05-30-2010, 12:59 PM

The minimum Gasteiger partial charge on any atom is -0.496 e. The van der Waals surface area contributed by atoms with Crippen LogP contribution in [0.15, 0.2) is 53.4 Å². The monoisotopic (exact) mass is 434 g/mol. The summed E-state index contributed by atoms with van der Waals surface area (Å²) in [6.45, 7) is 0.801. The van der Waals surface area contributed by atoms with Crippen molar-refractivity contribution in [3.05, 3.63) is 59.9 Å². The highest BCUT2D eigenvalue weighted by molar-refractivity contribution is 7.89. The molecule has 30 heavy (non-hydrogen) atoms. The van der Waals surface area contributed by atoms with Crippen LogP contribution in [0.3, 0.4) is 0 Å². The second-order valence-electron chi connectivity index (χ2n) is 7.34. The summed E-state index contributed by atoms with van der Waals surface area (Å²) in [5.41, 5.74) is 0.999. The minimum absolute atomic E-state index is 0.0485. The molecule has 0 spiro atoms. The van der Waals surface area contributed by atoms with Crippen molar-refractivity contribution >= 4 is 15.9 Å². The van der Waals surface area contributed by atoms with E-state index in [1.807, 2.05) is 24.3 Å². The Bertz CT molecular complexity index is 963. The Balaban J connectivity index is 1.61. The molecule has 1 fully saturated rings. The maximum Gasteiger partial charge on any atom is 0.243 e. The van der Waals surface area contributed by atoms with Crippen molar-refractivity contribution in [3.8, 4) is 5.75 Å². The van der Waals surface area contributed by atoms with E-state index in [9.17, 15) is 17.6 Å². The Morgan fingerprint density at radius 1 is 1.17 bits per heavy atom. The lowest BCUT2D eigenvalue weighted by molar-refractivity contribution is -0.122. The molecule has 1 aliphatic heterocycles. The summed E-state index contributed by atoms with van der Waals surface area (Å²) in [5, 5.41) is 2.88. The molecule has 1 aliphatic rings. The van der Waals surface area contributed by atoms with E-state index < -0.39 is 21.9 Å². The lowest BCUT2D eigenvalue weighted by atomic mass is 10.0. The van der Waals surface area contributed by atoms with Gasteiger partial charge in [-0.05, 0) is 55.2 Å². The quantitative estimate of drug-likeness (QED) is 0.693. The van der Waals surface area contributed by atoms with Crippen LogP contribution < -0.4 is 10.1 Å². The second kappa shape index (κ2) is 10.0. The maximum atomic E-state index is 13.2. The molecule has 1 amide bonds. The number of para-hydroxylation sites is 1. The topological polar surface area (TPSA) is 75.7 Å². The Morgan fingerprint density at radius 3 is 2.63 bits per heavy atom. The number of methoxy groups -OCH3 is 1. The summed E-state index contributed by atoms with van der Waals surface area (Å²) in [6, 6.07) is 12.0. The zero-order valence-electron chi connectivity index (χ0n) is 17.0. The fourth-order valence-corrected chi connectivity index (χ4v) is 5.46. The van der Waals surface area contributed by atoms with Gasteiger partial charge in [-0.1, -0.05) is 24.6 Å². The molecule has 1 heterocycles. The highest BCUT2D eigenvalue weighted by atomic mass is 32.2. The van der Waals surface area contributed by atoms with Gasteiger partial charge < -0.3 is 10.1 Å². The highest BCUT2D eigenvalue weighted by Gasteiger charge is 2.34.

Some would claim that you must start with the Marquis De Sade if you want to read the first "modern" erotic writing. I do not dispute that De Sade was the first modern ponrographic writer. But De Sade did not write erotica. His writings are not erotic. Take "Justine," for example--probably De Sade's best-known work and the best writing he did. To De Sade, slitting the inner arm of a woman and watching the blood flow is something that turns him on no end, and he writes about it as if it's the most erotic, glorious and exciting thing any one could ever see. De Sade was a poor writer. His writings are filled with half-baked philosophical ideas interspersed with episodes that De Sade thought were really exciting and erotic and stimulating, but actually, they are almost pathetic. De Sade was a bad writer. If it were not for the fact that the words and the meanings of terms such as sadism, sadistic, sadist were derived from De Sade's name, he would be forgotten and he would not be read. By no stretch of the imagination, can De Sade be said to be an erotic writer. The first modern erotic writer was a contemporary of De Sade, and his name was Bretonne. I will write more about Bretonne and the first modern erotic novel which he wrote in the late eighteenth century in Part 2.